Leo said...

When my PowerBook died, I wanted to take the hard drive out which I've done plenty of times in PCs and Windows-based laptops. Of course Apple had to use different screws. The local Apple shop wanted around $200 to take it out. I found a local independent Mac shop who took it out for free. It really is ridiculous of Apple to charge such high prices.

Shari said...

Leo: I'm not sure what the deal is with Apple's repair. A friend of mine in the U.S. said they charged him $100 just to diagnose his PowerBook but they didn't warn him of the cost until after the fact.

I'm glad my technical ability is sufficient that I can muddle through on these repairs on my own. Thank goodness for internet tutorials!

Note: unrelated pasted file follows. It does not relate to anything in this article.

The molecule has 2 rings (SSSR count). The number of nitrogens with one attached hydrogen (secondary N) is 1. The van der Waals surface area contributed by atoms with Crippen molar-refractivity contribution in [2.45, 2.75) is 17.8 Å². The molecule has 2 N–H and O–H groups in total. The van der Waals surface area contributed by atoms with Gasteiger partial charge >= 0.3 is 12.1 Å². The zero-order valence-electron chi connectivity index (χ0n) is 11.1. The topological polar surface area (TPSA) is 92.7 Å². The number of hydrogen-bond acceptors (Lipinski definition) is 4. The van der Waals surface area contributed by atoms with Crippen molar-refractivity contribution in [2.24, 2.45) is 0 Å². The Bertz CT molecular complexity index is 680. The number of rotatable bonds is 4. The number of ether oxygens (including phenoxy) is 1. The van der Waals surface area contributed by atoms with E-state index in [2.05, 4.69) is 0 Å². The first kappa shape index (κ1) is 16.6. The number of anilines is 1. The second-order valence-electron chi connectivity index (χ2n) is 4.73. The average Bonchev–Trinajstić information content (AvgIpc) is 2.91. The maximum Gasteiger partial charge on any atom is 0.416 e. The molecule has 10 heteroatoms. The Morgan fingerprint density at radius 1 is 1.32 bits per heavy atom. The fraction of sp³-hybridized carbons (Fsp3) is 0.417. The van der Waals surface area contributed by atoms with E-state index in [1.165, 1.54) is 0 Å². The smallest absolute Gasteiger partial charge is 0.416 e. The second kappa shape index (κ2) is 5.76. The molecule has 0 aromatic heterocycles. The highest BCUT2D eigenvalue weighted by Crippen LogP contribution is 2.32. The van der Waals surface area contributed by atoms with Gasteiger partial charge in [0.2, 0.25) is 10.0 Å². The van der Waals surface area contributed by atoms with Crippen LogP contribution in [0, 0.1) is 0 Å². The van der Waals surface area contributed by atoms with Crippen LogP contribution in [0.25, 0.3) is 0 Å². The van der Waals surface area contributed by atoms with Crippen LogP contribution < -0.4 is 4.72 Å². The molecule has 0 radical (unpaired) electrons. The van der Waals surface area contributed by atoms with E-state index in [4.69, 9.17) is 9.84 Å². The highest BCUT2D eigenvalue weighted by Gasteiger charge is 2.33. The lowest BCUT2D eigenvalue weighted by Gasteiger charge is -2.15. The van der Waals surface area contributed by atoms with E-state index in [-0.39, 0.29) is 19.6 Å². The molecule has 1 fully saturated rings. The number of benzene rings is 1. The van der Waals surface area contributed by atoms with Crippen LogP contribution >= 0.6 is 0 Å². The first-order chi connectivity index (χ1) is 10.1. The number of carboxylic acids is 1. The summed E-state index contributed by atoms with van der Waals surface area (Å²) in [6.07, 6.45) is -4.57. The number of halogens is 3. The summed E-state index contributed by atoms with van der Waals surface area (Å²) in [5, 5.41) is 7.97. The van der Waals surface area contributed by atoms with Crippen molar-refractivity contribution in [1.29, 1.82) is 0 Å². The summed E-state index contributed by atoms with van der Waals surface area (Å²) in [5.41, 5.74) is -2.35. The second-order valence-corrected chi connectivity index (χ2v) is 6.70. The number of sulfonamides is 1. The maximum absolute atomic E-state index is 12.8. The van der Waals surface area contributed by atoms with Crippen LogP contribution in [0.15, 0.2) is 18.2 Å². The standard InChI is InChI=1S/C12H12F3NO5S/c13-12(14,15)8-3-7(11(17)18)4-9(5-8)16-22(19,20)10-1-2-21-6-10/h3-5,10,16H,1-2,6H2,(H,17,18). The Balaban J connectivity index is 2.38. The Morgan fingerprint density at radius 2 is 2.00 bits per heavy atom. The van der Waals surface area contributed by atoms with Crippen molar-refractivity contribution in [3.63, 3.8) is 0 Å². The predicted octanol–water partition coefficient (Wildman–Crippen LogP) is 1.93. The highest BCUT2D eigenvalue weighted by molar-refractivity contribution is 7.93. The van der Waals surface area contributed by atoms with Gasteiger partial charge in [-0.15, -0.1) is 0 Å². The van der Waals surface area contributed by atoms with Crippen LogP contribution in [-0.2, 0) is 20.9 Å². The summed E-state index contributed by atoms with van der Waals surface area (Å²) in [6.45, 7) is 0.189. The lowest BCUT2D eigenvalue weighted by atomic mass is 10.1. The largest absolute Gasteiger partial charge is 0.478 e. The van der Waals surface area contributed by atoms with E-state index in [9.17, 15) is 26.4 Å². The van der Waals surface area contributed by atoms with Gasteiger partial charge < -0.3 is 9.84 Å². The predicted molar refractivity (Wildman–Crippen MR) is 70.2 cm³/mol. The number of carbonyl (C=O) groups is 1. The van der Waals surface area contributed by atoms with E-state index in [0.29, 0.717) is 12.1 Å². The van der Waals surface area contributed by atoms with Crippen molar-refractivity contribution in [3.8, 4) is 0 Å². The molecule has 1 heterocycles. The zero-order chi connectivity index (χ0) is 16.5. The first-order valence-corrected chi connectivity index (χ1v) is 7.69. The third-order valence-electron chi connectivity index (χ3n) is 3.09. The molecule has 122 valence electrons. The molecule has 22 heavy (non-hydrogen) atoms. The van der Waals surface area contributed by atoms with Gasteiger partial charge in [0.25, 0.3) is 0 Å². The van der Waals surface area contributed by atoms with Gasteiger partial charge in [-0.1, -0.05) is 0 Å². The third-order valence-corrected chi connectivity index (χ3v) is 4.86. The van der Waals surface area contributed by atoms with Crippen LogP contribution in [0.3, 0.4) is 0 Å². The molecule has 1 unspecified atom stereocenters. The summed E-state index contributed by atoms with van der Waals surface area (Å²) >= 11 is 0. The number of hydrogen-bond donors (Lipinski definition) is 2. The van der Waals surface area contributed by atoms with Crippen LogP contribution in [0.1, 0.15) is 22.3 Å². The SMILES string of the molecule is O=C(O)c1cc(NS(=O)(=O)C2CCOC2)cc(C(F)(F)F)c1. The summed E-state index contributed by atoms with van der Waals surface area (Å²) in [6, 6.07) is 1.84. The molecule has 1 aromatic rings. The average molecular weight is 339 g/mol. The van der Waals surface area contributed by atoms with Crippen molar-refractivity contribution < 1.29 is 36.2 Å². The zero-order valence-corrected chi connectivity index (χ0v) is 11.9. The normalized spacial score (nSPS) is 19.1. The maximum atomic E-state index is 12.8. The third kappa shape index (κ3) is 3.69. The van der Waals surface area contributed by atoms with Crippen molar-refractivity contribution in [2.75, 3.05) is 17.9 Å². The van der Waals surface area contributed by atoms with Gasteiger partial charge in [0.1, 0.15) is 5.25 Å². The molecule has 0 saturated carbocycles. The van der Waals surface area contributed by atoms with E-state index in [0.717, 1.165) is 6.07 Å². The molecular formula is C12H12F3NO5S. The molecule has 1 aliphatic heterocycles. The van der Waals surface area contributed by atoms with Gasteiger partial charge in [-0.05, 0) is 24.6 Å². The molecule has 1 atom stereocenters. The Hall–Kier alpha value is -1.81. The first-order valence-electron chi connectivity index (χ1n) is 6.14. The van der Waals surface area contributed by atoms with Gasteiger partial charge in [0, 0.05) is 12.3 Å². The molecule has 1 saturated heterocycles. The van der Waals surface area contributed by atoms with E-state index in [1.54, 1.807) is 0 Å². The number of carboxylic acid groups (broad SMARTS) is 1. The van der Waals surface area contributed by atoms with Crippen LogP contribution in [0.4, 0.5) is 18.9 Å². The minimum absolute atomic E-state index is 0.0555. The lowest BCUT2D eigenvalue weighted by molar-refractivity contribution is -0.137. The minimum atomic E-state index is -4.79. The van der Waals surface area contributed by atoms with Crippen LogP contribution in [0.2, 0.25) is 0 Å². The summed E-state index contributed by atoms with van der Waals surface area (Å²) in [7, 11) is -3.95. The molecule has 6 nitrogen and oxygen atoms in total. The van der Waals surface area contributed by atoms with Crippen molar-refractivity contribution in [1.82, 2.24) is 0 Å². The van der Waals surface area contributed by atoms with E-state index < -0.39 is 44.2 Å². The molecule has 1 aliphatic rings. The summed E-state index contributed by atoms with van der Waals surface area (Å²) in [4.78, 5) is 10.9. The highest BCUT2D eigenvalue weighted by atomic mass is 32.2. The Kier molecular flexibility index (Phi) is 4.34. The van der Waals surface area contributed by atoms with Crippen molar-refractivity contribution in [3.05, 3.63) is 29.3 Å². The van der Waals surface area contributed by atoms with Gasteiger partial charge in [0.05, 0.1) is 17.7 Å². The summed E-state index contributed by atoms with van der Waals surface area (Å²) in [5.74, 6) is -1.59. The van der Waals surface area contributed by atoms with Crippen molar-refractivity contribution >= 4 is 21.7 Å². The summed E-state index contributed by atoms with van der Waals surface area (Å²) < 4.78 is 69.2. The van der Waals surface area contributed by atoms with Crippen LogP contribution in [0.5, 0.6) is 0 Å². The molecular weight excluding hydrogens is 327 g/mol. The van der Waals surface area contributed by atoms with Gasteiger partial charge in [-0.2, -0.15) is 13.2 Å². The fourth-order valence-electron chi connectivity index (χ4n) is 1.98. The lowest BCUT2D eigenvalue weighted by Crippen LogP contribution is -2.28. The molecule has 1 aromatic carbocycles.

Luis said...

As Durf noted, high repair prices are not just Apple; when I had my DVR repaired for the last time under warranty, I was told how much it would cost to repair the soon-to-be-out-of-warranty DVD-R drive which had already failed multiple times, and it was similarly exorbitant. Repairs are very often so priced by the original retailers.

But cheap repairs are not what Apple customer support is known for; it's the service under warranty--quick response to phone calls (I spent God knows how many hours trying to get through to Toshiba for my DVR repairs--it took days before I broke through) and reliable repair when there's trouble. Cheap or free customer support is not usually a post-warranty thing; most corporations will do exactly what Apple did.